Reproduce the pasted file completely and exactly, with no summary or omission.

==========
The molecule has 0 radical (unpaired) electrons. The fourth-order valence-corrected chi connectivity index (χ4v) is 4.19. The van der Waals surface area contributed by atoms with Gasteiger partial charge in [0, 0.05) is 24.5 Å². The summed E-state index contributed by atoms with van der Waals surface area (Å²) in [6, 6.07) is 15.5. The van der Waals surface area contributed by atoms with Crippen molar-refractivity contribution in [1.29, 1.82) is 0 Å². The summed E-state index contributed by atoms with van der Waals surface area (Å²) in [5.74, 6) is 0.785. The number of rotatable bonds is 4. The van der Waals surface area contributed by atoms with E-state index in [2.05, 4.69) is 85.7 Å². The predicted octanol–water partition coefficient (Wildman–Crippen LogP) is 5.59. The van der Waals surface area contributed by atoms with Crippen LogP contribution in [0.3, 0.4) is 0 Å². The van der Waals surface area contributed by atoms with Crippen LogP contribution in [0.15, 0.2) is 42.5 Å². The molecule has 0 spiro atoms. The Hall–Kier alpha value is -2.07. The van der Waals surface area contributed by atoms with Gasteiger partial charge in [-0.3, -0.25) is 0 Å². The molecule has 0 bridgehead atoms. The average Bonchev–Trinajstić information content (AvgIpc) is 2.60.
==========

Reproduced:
The molecule has 0 radical (unpaired) electrons. The fourth-order valence-corrected chi connectivity index (χ4v) is 4.19. The van der Waals surface area contributed by atoms with Gasteiger partial charge in [0, 0.05) is 24.5 Å². The summed E-state index contributed by atoms with van der Waals surface area (Å²) in [6, 6.07) is 15.5. The van der Waals surface area contributed by atoms with Crippen molar-refractivity contribution in [1.29, 1.82) is 0 Å². The summed E-state index contributed by atoms with van der Waals surface area (Å²) in [5.74, 6) is 0.785. The number of rotatable bonds is 4. The van der Waals surface area contributed by atoms with E-state index in [2.05, 4.69) is 85.7 Å². The predicted octanol–water partition coefficient (Wildman–Crippen LogP) is 5.59. The van der Waals surface area contributed by atoms with Crippen LogP contribution in [0.3, 0.4) is 0 Å². The van der Waals surface area contributed by atoms with Crippen LogP contribution in [0.15, 0.2) is 42.5 Å². The molecule has 0 spiro atoms. The Hall–Kier alpha value is -2.07. The van der Waals surface area contributed by atoms with Gasteiger partial charge in [-0.3, -0.25) is 0 Å². The molecule has 0 bridgehead atoms. The average Bonchev–Trinajstić information content (AvgIpc) is 2.60.